Bitcoin’s promoters pretend to talk techie. They don’t understand it, but it sounds impressive.
The public isn’t buying the story. The public is wise.
Now comes this from a hackers’ convention. This is techie talk. My conclusion: “Get out while you still can!”
presented by Jin-hyuk Jung & Jieun Lee
Decentralized Malware on the Blockchain
The blockchain is the public ledger stacking all bitcoin/altcoins transactions. It is constantly growing as “completed” blocks are automatically added to it with a new set of records. The blocks are added to the blockchain in a linear and chronological order. The blockchain has complete information about the addresses and their balances right from the genesis block to the most recently completed block through the mining process. Depending on the crypto-currency and the implementation of its protocols, there would be a fixed open space, where data can be stored, referenced or hosted on the blockchain within encrypted transactions and their records. This very versatile nature of the blockchain offers great opportunities for future innovation especially in decentralized systems.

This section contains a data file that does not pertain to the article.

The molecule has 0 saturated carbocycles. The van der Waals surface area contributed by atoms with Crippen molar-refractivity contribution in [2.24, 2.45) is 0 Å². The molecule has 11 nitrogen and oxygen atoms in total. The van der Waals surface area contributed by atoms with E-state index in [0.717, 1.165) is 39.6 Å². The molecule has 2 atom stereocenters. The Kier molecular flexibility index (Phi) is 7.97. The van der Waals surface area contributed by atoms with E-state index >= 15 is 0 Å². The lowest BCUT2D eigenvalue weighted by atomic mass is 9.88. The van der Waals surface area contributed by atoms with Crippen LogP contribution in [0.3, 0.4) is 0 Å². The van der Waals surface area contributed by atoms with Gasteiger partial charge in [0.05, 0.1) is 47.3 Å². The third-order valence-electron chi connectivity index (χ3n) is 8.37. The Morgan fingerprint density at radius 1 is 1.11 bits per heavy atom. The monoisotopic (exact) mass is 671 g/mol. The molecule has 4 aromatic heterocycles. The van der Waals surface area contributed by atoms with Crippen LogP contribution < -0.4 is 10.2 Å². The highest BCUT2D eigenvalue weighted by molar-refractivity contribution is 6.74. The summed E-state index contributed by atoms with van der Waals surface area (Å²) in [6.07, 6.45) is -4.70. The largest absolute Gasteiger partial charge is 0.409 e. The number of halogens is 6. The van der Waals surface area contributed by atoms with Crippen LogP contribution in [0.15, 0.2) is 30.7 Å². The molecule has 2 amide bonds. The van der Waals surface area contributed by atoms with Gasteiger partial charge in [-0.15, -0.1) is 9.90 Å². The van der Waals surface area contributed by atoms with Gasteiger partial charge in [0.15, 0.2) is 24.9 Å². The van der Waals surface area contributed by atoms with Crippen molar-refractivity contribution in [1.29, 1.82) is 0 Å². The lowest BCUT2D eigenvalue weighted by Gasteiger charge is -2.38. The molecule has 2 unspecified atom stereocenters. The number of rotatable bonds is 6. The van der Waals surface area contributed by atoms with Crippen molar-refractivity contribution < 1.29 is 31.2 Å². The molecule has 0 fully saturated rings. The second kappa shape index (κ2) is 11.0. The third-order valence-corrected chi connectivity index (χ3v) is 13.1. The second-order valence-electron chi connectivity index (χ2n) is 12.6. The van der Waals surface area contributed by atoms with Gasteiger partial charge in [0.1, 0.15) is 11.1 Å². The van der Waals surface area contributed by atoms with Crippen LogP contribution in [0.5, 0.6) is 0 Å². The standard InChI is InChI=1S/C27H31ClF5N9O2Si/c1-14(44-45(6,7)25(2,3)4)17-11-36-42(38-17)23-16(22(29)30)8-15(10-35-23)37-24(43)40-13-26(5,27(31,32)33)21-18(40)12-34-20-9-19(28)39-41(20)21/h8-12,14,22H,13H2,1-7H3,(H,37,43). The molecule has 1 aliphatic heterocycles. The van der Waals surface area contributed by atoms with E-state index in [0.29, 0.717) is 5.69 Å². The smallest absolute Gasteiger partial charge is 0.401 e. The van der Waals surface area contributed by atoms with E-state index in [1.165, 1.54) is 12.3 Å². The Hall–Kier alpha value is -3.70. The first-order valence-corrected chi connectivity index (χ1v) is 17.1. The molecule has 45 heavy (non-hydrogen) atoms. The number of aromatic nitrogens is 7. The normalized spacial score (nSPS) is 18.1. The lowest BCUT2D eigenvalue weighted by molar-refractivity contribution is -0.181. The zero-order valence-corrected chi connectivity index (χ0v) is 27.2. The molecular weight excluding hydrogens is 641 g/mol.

The research focus revolves around the threat of embedding decentralized chunks of malware on the blockchain by either hosting it or referencing it with cascaded pointers. Transactions and data are encrypted throughout the blockchain networks using different versions of public/private key encryption. Could malware survive eternally inside crypto-transactions? A proof of concept will be explained highlighting the concerns revolving around the “abuse and bloating” of the blockchain while comparing it to previous malware hosting and deployment models.
In this talk, INTERPOL will frame the scope of this future threat and provide potential solutions for a threat surrounding the blockchain technology.
presented by Christian Karam
When Interpol helps to solve the problem, that’s the end of Bitcoin as a privacy tool.